Table I
Aromatase inhibitory activity of compounds from S. palustre
Compound Aromatase inhibition (% of control)


The ethanol extract of S. palustre inhibited aromatase activity in a concentration-dependent manner. Aromatase inhibition of S. palustreextract is comparable with green tea extract (IC50 in microsome: 28 µg/mL), a recognized inhibitor of aromatase (Satoh et al., 2002). Fungi also inhibited aromatase activity (Fatima et al., 2014).

The results of this study showed that there was significant inhibition of aromatase activity by compound 1, (-)-naringenin, which is a main flavonoid component of S. palustre. Previous studies have reported that flavonoids inhibit the activity of aromatase (Campbell and Kurzer, 1993; Jeong et al., 1999; Ibrahim and Abul-Hajj, 1990). (-)-Naringenin has also been studied as a strong and moderate aromatase inhibitor in microsomes and recombinant human CYP19 (Balunas et al., 2008; Edmunds et al., 2005). Thus, one of flavonoids, the compound 1 is a potential aromatase inhibitor in S. palustreextract. In addition, two fatty acids, compounds 6 and 7 displayed potent aromatase inhibitor activity. A series of fatty acids have been explored for their potential aromatase inhibition, with aromatase inhibitor activity by several natural fatty acids being confirmed (Balunas et al., 2008). Presently, of the isolated fatty acids (compounds 6-9), compounds 6 and 7 which contain an unsaturated ketone moiety, exhibited aromatase inhibitor activity. This suggests that the unsaturated ketone unit in fatty acids may be a key functional moiety for inhibition of aromatase activity.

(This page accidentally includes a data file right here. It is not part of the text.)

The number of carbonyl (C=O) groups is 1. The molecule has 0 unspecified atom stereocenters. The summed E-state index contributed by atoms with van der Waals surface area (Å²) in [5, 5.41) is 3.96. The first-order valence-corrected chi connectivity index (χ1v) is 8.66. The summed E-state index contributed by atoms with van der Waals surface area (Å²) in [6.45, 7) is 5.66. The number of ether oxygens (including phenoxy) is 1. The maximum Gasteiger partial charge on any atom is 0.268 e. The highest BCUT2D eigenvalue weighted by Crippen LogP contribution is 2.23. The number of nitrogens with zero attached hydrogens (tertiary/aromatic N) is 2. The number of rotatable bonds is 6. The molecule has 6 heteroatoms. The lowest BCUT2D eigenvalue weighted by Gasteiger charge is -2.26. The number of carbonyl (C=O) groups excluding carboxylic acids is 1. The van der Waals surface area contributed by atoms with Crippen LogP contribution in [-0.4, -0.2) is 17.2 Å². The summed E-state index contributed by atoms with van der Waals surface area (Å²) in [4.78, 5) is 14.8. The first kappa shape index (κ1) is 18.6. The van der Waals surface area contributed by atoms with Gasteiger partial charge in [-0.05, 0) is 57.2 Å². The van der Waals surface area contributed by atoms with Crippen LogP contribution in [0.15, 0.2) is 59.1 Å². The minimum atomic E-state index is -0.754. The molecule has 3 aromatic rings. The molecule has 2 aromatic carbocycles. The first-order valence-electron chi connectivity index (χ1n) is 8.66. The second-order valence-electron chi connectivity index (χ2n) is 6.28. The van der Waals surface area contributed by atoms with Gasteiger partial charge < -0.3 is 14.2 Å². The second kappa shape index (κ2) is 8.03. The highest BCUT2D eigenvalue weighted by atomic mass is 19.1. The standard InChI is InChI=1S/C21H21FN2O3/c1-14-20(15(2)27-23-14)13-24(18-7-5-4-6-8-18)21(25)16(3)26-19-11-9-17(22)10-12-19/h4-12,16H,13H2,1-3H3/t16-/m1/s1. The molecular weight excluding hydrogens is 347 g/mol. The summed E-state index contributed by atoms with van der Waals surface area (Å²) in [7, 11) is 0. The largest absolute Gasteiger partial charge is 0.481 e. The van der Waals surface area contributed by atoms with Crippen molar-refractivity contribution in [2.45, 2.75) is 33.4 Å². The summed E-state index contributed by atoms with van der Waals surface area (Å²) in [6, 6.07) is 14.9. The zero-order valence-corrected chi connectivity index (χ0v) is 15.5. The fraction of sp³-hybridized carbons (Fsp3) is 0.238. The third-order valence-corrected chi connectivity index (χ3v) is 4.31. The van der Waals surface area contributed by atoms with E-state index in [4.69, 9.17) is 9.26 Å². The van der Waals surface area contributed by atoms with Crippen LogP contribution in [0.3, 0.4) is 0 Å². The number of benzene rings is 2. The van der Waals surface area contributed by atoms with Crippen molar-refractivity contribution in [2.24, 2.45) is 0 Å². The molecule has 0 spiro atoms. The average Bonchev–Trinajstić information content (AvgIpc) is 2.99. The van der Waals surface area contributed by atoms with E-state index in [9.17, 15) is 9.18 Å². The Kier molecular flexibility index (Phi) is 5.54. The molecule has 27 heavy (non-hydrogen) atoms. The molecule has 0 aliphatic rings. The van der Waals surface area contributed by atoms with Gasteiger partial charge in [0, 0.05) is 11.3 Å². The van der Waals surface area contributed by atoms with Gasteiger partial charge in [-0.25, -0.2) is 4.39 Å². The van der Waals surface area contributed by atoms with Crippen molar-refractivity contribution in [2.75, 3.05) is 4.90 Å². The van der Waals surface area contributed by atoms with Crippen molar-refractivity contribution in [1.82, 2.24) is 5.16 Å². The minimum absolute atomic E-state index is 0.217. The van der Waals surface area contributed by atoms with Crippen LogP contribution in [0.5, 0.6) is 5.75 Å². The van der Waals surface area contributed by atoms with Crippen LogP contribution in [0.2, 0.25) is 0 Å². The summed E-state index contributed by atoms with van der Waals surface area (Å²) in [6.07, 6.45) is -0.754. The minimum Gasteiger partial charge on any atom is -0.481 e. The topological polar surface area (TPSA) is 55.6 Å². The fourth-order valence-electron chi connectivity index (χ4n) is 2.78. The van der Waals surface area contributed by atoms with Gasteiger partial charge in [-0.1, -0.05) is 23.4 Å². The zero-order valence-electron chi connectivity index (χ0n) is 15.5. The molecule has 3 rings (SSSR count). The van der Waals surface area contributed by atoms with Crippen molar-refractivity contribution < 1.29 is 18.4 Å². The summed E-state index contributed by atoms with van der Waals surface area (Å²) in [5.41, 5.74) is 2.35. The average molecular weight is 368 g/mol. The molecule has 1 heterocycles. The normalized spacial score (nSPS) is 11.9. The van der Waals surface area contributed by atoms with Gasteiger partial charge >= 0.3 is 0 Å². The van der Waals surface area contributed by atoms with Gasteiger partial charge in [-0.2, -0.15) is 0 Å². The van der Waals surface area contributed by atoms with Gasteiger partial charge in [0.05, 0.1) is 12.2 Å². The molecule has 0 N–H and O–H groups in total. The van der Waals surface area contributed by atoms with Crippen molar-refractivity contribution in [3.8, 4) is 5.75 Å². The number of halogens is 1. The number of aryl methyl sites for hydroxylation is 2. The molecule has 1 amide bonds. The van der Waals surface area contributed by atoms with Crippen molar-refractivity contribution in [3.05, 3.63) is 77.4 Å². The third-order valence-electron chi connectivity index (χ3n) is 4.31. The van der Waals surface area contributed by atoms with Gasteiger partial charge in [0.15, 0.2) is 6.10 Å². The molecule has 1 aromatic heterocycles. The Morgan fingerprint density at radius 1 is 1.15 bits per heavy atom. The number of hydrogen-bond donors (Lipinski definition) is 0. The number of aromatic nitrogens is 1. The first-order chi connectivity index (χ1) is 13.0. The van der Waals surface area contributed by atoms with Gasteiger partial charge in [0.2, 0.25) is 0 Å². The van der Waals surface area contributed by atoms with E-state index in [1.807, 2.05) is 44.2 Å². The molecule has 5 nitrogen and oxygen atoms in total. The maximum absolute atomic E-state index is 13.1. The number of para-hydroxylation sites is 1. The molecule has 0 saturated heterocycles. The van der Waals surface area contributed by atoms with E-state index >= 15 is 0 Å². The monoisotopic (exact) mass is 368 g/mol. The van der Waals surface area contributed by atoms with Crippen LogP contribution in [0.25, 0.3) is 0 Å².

palustre extract decreased estrogen biosynthesis by inhibiting aromatase activity. The active compounds responsible for the inhibition effect were identified. The identification of the inhibitory effects on aromatase of S. palustreextract and identification of the bioactive compounds are novel findings. S. palustreextract could inhibit aromatase activity, with compounds 1, 6, and 7 identified as the active components. The findings provide the foundation for the development of pharmacologically useful aromatase inhibitors.

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This work was supported by the Postdoctoral Research Program of Sungkyunkwan University (2014).


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Available online on June 30, 2016